The Vegan Militia

... because we are all made out of meat!

Digital Witchcraft

2019/10/08

Years ago, in an episode of the Permaculture Podcast, the host joked that Computer Science was less science and more superstition and witchcraft. That had a familiar ring to it.

Several years earlier, I had started a new job at a company which was almost entirely Windows based (all my previous jobs had been primarily Unix). One day I was trying to track down a complicated problem. I asked my boss if there were any more diagnostic tools at hand which would help, to which he responded “would the problem go away if the computer is rebooted?” Most likely, but that won’t fix the root prob- “Then reboot the computer, it’s Windows, people are used to that. Don’t waste your time debugging.” I verbally agreed, but in my head I thought “how are things supposed to get better if we do that?”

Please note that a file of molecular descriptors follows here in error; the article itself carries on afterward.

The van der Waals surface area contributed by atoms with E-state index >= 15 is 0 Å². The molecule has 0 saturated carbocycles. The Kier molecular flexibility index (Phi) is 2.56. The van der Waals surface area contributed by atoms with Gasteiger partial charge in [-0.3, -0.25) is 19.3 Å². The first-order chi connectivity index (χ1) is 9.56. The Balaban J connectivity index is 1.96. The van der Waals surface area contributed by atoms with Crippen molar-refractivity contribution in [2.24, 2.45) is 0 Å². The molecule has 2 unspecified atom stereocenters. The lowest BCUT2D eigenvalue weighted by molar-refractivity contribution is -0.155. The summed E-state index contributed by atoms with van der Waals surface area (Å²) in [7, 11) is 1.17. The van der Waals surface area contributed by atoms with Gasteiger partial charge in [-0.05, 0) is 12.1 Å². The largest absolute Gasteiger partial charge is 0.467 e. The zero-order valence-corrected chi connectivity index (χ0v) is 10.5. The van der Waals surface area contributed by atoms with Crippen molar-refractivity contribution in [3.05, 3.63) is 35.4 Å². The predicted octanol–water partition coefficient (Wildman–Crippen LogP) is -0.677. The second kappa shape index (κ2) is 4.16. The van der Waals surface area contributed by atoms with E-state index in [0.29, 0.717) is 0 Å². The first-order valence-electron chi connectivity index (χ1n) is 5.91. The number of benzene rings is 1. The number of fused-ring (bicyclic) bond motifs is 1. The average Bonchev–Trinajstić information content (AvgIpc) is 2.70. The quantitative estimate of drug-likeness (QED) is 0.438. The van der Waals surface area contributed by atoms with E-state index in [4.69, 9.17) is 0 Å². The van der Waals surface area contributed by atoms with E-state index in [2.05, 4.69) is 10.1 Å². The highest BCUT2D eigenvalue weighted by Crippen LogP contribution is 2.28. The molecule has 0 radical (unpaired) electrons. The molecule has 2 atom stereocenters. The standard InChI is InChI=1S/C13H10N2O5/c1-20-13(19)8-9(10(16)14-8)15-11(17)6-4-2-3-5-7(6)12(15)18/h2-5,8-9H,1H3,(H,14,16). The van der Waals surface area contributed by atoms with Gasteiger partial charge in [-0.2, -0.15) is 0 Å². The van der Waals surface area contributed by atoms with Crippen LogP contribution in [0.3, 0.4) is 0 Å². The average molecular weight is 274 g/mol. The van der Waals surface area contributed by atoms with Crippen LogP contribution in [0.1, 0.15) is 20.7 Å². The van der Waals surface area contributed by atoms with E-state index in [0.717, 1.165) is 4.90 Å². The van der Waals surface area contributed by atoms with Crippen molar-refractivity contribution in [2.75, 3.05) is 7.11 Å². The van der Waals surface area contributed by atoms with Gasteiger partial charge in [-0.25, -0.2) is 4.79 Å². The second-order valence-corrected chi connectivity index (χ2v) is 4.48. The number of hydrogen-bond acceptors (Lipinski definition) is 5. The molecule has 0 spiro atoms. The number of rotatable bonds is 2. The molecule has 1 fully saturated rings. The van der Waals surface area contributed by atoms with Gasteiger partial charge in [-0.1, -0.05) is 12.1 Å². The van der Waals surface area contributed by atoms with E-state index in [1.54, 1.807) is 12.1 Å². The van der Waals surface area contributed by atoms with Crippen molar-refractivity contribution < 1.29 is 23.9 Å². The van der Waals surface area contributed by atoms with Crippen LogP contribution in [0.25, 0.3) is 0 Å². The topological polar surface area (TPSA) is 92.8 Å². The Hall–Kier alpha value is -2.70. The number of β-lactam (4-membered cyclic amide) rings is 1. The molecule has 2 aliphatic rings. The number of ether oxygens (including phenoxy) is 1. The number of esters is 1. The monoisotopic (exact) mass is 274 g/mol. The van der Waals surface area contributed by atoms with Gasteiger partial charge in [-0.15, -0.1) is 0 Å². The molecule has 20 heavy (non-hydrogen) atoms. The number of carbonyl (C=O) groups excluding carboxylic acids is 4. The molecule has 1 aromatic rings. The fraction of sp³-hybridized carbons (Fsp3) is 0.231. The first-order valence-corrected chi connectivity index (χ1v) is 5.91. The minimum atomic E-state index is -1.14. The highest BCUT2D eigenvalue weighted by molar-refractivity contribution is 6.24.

Fast forward two decades… our lives have become awash in pervasive and increasingly complicated devices. Every day, we encounter strange problems: Spinners which never stop, devices which won’t connect, blank screens, mysterious crashes. Why these happen is a topic for a different day. But how do you troubleshoot it? Google the problem and you’ll find numerous articles which are a variation on this theme:

I may be exagerating a bit… but not much, here’s an example and another. I know I’ve seen others, I’m sure you have too. Feel free to post others in the comments.

But the upshot of this is that nobody knows what is going wrong. All these so-called “troubleshooting” steps are just guesses and workarounds for a wide variety of bugs which are unlikely to ever be fixed. Nobody cares. Just keep rebooting until it works or until there’s an update which breaks other things. The next big version will change everything, anyway, so why bother fixing it? Buy the next latest and greatest gadget, repeat ad nauseum.

software quality witchcraft